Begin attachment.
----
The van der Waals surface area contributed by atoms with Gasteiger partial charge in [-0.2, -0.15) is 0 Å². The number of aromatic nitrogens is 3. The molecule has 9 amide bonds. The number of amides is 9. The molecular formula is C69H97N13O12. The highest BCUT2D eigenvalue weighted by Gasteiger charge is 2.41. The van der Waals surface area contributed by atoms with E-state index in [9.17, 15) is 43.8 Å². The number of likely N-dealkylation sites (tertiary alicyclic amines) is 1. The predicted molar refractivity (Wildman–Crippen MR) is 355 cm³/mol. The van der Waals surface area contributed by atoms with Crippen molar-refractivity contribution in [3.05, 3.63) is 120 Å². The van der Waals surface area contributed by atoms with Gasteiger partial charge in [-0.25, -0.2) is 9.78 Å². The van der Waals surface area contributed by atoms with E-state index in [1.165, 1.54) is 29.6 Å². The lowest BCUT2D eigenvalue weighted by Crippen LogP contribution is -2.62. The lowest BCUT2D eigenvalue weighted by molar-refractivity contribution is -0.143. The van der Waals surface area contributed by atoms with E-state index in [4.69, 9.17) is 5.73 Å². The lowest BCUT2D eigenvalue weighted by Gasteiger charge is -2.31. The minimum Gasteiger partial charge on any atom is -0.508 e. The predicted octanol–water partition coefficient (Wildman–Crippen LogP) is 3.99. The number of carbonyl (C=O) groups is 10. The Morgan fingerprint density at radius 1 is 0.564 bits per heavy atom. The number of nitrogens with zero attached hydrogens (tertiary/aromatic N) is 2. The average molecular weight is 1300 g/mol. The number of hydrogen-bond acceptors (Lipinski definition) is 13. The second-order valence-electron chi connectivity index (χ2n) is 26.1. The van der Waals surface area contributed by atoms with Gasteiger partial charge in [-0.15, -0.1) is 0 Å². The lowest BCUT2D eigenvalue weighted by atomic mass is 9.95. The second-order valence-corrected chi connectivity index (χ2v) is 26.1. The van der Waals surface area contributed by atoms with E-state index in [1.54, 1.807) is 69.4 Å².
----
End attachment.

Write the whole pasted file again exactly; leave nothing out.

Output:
The van der Waals surface area contributed by atoms with Gasteiger partial charge in [-0.2, -0.15) is 0 Å². The number of aromatic nitrogens is 3. The molecule has 9 amide bonds. The number of amides is 9. The molecular formula is C69H97N13O12. The highest BCUT2D eigenvalue weighted by Gasteiger charge is 2.41. The van der Waals surface area contributed by atoms with E-state index in [9.17, 15) is 43.8 Å². The number of likely N-dealkylation sites (tertiary alicyclic amines) is 1. The predicted molar refractivity (Wildman–Crippen MR) is 355 cm³/mol. The van der Waals surface area contributed by atoms with Crippen molar-refractivity contribution in [3.05, 3.63) is 120 Å². The van der Waals surface area contributed by atoms with Gasteiger partial charge in [-0.25, -0.2) is 9.78 Å². The van der Waals surface area contributed by atoms with E-state index in [1.165, 1.54) is 29.6 Å². The lowest BCUT2D eigenvalue weighted by Crippen LogP contribution is -2.62. The lowest BCUT2D eigenvalue weighted by molar-refractivity contribution is -0.143. The van der Waals surface area contributed by atoms with E-state index in [4.69, 9.17) is 5.73 Å². The lowest BCUT2D eigenvalue weighted by Gasteiger charge is -2.31. The minimum Gasteiger partial charge on any atom is -0.508 e. The predicted octanol–water partition coefficient (Wildman–Crippen LogP) is 3.99. The number of carbonyl (C=O) groups is 10. The Morgan fingerprint density at radius 1 is 0.564 bits per heavy atom. The number of nitrogens with zero attached hydrogens (tertiary/aromatic N) is 2. The average molecular weight is 1300 g/mol. The number of hydrogen-bond acceptors (Lipinski definition) is 13. The second-order valence-electron chi connectivity index (χ2n) is 26.1. The van der Waals surface area contributed by atoms with Gasteiger partial charge in [-0.15, -0.1) is 0 Å². The lowest BCUT2D eigenvalue weighted by atomic mass is 9.95. The second-order valence-corrected chi connectivity index (χ2v) is 26.1. The van der Waals surface area contributed by atoms with E-state index in [1.54, 1.807) is 69.4 Å².